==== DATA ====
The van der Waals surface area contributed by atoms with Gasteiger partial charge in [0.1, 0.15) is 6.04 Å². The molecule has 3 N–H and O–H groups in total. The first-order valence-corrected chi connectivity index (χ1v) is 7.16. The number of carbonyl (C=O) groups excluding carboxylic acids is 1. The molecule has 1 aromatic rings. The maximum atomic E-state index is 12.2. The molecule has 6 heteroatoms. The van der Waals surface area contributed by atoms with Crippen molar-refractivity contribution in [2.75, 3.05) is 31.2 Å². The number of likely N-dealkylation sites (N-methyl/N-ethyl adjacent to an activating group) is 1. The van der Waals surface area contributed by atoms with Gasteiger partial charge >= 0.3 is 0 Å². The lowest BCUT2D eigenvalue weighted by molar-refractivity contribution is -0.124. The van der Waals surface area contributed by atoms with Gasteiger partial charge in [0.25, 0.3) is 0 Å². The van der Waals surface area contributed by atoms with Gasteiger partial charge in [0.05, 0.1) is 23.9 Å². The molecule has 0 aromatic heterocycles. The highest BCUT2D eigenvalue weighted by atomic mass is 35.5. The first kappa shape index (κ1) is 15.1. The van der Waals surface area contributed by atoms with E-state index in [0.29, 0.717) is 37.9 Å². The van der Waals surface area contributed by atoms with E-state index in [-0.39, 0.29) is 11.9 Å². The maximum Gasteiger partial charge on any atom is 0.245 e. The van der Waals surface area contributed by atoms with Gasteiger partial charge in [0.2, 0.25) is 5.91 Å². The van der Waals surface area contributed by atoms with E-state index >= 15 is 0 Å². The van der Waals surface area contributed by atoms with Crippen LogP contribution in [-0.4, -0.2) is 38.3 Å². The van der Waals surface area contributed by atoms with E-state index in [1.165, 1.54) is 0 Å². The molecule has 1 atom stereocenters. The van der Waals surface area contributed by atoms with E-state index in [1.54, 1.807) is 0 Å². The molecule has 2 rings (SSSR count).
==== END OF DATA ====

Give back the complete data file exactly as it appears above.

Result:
The van der Waals surface area contributed by atoms with Gasteiger partial charge in [0.1, 0.15) is 6.04 Å². The molecule has 3 N–H and O–H groups in total. The first-order valence-corrected chi connectivity index (χ1v) is 7.16. The number of carbonyl (C=O) groups excluding carboxylic acids is 1. The molecule has 1 aromatic rings. The maximum atomic E-state index is 12.2. The molecule has 6 heteroatoms. The van der Waals surface area contributed by atoms with Crippen molar-refractivity contribution in [2.75, 3.05) is 31.2 Å². The number of likely N-dealkylation sites (N-methyl/N-ethyl adjacent to an activating group) is 1. The van der Waals surface area contributed by atoms with Gasteiger partial charge >= 0.3 is 0 Å². The lowest BCUT2D eigenvalue weighted by molar-refractivity contribution is -0.124. The van der Waals surface area contributed by atoms with Gasteiger partial charge in [0.25, 0.3) is 0 Å². The van der Waals surface area contributed by atoms with Gasteiger partial charge in [0.05, 0.1) is 23.9 Å². The molecule has 0 aromatic heterocycles. The highest BCUT2D eigenvalue weighted by atomic mass is 35.5. The first kappa shape index (κ1) is 15.1. The van der Waals surface area contributed by atoms with E-state index in [0.29, 0.717) is 37.9 Å². The van der Waals surface area contributed by atoms with E-state index in [-0.39, 0.29) is 11.9 Å². The maximum Gasteiger partial charge on any atom is 0.245 e. The van der Waals surface area contributed by atoms with Gasteiger partial charge in [0.2, 0.25) is 5.91 Å². The van der Waals surface area contributed by atoms with E-state index >= 15 is 0 Å². The van der Waals surface area contributed by atoms with Crippen LogP contribution in [-0.4, -0.2) is 38.3 Å². The van der Waals surface area contributed by atoms with E-state index in [1.165, 1.54) is 0 Å². The molecule has 1 atom stereocenters. The van der Waals surface area contributed by atoms with E-state index in [1.54, 1.807) is 0 Å². The molecule has 2 rings (SSSR count).